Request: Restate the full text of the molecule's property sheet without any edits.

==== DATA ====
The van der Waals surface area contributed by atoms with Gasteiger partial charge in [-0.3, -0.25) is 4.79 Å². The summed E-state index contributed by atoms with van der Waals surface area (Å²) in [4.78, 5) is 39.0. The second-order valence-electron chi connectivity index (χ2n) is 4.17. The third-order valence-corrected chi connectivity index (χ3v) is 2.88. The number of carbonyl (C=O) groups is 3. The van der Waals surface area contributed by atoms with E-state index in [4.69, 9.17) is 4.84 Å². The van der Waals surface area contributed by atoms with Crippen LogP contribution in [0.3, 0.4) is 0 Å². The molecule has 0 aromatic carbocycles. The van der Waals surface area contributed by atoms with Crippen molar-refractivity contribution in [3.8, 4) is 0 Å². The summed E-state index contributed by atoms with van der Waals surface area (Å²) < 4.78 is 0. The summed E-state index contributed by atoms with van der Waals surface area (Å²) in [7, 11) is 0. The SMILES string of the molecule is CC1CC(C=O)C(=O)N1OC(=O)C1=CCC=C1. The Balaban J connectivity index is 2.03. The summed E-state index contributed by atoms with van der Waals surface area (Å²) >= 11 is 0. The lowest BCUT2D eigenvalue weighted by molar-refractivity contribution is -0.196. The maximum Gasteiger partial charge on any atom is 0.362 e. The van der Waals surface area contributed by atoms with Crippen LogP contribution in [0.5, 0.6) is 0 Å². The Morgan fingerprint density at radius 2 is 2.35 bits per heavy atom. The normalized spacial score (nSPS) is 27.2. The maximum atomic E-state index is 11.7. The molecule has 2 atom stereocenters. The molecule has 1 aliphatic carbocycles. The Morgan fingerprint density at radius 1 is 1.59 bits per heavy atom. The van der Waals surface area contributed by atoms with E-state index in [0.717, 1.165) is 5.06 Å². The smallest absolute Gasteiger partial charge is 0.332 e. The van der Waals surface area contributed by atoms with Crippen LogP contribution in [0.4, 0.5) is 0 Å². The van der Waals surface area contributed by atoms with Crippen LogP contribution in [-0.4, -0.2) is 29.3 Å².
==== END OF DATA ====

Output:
The van der Waals surface area contributed by atoms with Gasteiger partial charge in [-0.3, -0.25) is 4.79 Å². The summed E-state index contributed by atoms with van der Waals surface area (Å²) in [4.78, 5) is 39.0. The second-order valence-electron chi connectivity index (χ2n) is 4.17. The third-order valence-corrected chi connectivity index (χ3v) is 2.88. The number of carbonyl (C=O) groups is 3. The van der Waals surface area contributed by atoms with E-state index in [4.69, 9.17) is 4.84 Å². The van der Waals surface area contributed by atoms with Crippen LogP contribution in [0.3, 0.4) is 0 Å². The molecule has 0 aromatic carbocycles. The van der Waals surface area contributed by atoms with Crippen molar-refractivity contribution in [3.8, 4) is 0 Å². The summed E-state index contributed by atoms with van der Waals surface area (Å²) < 4.78 is 0. The summed E-state index contributed by atoms with van der Waals surface area (Å²) in [7, 11) is 0. The SMILES string of the molecule is CC1CC(C=O)C(=O)N1OC(=O)C1=CCC=C1. The Balaban J connectivity index is 2.03. The summed E-state index contributed by atoms with van der Waals surface area (Å²) >= 11 is 0. The lowest BCUT2D eigenvalue weighted by molar-refractivity contribution is -0.196. The maximum Gasteiger partial charge on any atom is 0.362 e. The van der Waals surface area contributed by atoms with Crippen LogP contribution in [0.5, 0.6) is 0 Å². The Morgan fingerprint density at radius 2 is 2.35 bits per heavy atom. The normalized spacial score (nSPS) is 27.2. The maximum atomic E-state index is 11.7. The molecule has 2 atom stereocenters. The molecule has 1 aliphatic carbocycles. The Morgan fingerprint density at radius 1 is 1.59 bits per heavy atom. The van der Waals surface area contributed by atoms with E-state index in [0.717, 1.165) is 5.06 Å². The smallest absolute Gasteiger partial charge is 0.332 e. The van der Waals surface area contributed by atoms with Crippen LogP contribution in [0.4, 0.5) is 0 Å². The van der Waals surface area contributed by atoms with Crippen LogP contribution in [-0.4, -0.2) is 29.3 Å².